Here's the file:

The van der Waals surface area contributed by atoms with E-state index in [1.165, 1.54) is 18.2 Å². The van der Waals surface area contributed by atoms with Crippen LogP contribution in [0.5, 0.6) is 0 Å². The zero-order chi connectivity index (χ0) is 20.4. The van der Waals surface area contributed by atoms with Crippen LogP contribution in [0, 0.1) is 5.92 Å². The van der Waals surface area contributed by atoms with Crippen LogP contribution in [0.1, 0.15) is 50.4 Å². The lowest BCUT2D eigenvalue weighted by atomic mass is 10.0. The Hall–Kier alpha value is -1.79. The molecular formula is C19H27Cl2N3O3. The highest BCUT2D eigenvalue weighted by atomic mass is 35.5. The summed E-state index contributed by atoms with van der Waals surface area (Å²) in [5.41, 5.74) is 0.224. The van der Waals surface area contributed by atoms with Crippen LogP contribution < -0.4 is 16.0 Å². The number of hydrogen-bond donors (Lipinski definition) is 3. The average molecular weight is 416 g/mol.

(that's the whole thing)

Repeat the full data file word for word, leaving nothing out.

The van der Waals surface area contributed by atoms with E-state index in [1.165, 1.54) is 18.2 Å². The van der Waals surface area contributed by atoms with Crippen LogP contribution in [0.5, 0.6) is 0 Å². The zero-order chi connectivity index (χ0) is 20.4. The van der Waals surface area contributed by atoms with Crippen LogP contribution in [0, 0.1) is 5.92 Å². The van der Waals surface area contributed by atoms with Crippen LogP contribution in [0.1, 0.15) is 50.4 Å². The lowest BCUT2D eigenvalue weighted by atomic mass is 10.0. The Hall–Kier alpha value is -1.79. The molecular formula is C19H27Cl2N3O3. The highest BCUT2D eigenvalue weighted by atomic mass is 35.5. The summed E-state index contributed by atoms with van der Waals surface area (Å²) in [5.41, 5.74) is 0.224. The van der Waals surface area contributed by atoms with Crippen LogP contribution < -0.4 is 16.0 Å². The number of hydrogen-bond donors (Lipinski definition) is 3. The average molecular weight is 416 g/mol.